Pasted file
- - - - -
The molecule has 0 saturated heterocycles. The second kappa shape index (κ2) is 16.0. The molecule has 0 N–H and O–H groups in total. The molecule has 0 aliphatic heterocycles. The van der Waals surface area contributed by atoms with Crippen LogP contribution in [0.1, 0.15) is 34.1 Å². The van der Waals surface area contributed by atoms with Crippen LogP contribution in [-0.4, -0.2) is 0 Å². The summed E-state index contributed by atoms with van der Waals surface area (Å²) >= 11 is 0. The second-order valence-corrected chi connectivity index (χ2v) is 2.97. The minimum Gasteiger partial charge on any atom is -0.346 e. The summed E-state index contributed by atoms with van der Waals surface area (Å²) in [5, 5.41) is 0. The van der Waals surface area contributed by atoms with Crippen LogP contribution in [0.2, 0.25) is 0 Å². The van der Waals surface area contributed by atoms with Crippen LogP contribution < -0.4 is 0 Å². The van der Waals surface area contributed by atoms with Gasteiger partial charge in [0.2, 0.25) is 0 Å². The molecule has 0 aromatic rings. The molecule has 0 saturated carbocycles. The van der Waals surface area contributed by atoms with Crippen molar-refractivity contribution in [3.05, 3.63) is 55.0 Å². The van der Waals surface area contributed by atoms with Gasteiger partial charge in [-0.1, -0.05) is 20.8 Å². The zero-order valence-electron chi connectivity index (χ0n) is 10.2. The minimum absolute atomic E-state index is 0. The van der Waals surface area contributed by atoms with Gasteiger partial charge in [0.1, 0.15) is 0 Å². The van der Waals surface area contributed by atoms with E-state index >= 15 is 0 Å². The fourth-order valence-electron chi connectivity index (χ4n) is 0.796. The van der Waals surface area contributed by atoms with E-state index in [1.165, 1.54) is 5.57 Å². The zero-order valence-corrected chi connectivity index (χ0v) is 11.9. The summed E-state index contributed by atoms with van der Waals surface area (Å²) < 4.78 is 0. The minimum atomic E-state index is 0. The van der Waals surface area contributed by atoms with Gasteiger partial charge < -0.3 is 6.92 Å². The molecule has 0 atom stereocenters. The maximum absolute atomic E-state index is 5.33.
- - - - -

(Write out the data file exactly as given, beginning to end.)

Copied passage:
The molecule has 0 saturated heterocycles. The second kappa shape index (κ2) is 16.0. The molecule has 0 N–H and O–H groups in total. The molecule has 0 aliphatic heterocycles. The van der Waals surface area contributed by atoms with Crippen LogP contribution in [0.1, 0.15) is 34.1 Å². The van der Waals surface area contributed by atoms with Crippen LogP contribution in [-0.4, -0.2) is 0 Å². The summed E-state index contributed by atoms with van der Waals surface area (Å²) >= 11 is 0. The second-order valence-corrected chi connectivity index (χ2v) is 2.97. The minimum Gasteiger partial charge on any atom is -0.346 e. The summed E-state index contributed by atoms with van der Waals surface area (Å²) in [5, 5.41) is 0. The van der Waals surface area contributed by atoms with Crippen LogP contribution in [0.2, 0.25) is 0 Å². The van der Waals surface area contributed by atoms with Crippen LogP contribution < -0.4 is 0 Å². The van der Waals surface area contributed by atoms with Gasteiger partial charge in [0.2, 0.25) is 0 Å². The molecule has 0 aromatic rings. The molecule has 0 saturated carbocycles. The van der Waals surface area contributed by atoms with Crippen molar-refractivity contribution in [3.05, 3.63) is 55.0 Å². The van der Waals surface area contributed by atoms with Gasteiger partial charge in [-0.1, -0.05) is 20.8 Å². The zero-order valence-electron chi connectivity index (χ0n) is 10.2. The minimum absolute atomic E-state index is 0. The van der Waals surface area contributed by atoms with Gasteiger partial charge in [0.1, 0.15) is 0 Å². The van der Waals surface area contributed by atoms with E-state index >= 15 is 0 Å². The fourth-order valence-electron chi connectivity index (χ4n) is 0.796. The van der Waals surface area contributed by atoms with E-state index in [1.165, 1.54) is 5.57 Å². The zero-order valence-corrected chi connectivity index (χ0v) is 11.9. The summed E-state index contributed by atoms with van der Waals surface area (Å²) < 4.78 is 0. The minimum atomic E-state index is 0. The van der Waals surface area contributed by atoms with Gasteiger partial charge < -0.3 is 6.92 Å². The molecule has 0 atom stereocenters. The maximum absolute atomic E-state index is 5.33.